One of the most well-known dangers of MDMA use is hyperthermia (excessively high body temperature), which has lead to multiple deaths. These almost always occur at raves, the hot, extended dance parties whose attendees frequently consume MDMA. These conditions work in concert with MDMA, which, regardless of the ambient temperature, decreases the body’s ability to regulate temperature.
Those who choose to use MDMA in these environments should protect against hyperthermia by taking periodic breaks and drinking enough water (although overconsumption of water by users has also been fatal). Acute phencyclidine intoxication also poses the risk of hyperthermia and rhabdomyolysis (widespread muscle breakdown that leads to kidney damage). Emergency responders should avoid using physical restraints which can exacerbate these problems.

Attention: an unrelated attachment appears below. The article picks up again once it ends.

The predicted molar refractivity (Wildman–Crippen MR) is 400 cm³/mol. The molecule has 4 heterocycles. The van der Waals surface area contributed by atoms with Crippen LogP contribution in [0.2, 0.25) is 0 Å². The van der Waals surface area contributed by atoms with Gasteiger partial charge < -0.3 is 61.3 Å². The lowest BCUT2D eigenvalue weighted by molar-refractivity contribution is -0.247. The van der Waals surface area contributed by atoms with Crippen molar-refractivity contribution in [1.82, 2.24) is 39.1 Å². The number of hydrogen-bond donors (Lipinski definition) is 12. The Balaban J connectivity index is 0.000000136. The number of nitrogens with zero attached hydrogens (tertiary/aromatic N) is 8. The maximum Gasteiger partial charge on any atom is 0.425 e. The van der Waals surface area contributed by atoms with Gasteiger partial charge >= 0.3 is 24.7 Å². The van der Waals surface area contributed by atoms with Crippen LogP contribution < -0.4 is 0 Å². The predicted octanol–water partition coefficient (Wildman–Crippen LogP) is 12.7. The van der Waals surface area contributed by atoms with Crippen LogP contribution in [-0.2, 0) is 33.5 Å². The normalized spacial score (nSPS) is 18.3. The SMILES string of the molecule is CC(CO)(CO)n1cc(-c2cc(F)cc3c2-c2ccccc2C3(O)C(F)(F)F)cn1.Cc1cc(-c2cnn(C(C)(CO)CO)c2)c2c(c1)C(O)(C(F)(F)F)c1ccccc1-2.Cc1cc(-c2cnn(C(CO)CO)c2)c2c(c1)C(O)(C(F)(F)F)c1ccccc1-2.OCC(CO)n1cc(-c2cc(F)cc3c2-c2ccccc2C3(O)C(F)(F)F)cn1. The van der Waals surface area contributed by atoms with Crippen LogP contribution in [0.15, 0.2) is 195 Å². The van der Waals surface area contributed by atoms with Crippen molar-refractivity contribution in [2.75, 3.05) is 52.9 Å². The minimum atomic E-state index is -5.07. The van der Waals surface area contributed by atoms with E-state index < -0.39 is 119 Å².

Partygoers at raves can find resources and information at booths of harm-reduction organizations like DanceSafe. DanceSafe provides hydration and guidance on how much is appropriate. Given that the forms of these drugs (pills, powders) make it impossible to know exactly what they contain, DanceSafe also has testing kits on hand so that users can have more accurate information before taking the drugs.
Many of these drugs are able to induce psychosis, a severe split from reality. Phencyclidine psychosis so accurately mimics Schizophrenia that the drug is often used to produce animal models of Schizophrenia. People in psychotic states can quickly become a danger to themselves and others. If you are with someone in this state, treat it like any other medical emergency. Furthermore, if someone you know has recently been diagnosed with schizophrenia or a similar disorder unexpectedly (no family or personal history, no warning signs), consider the possibility of a drug-induced psychosis.
Though not full-on psychosis, users can also have “bad trips”. These are negative drug use experiences characterized by anxiety, depression, and panic. If this occurs, sit with the person in a quiet, calm space. Bad trips can be associated with feelings that the state is permanent. Reassure them that how they are feeling is due to the drug and will subside soon.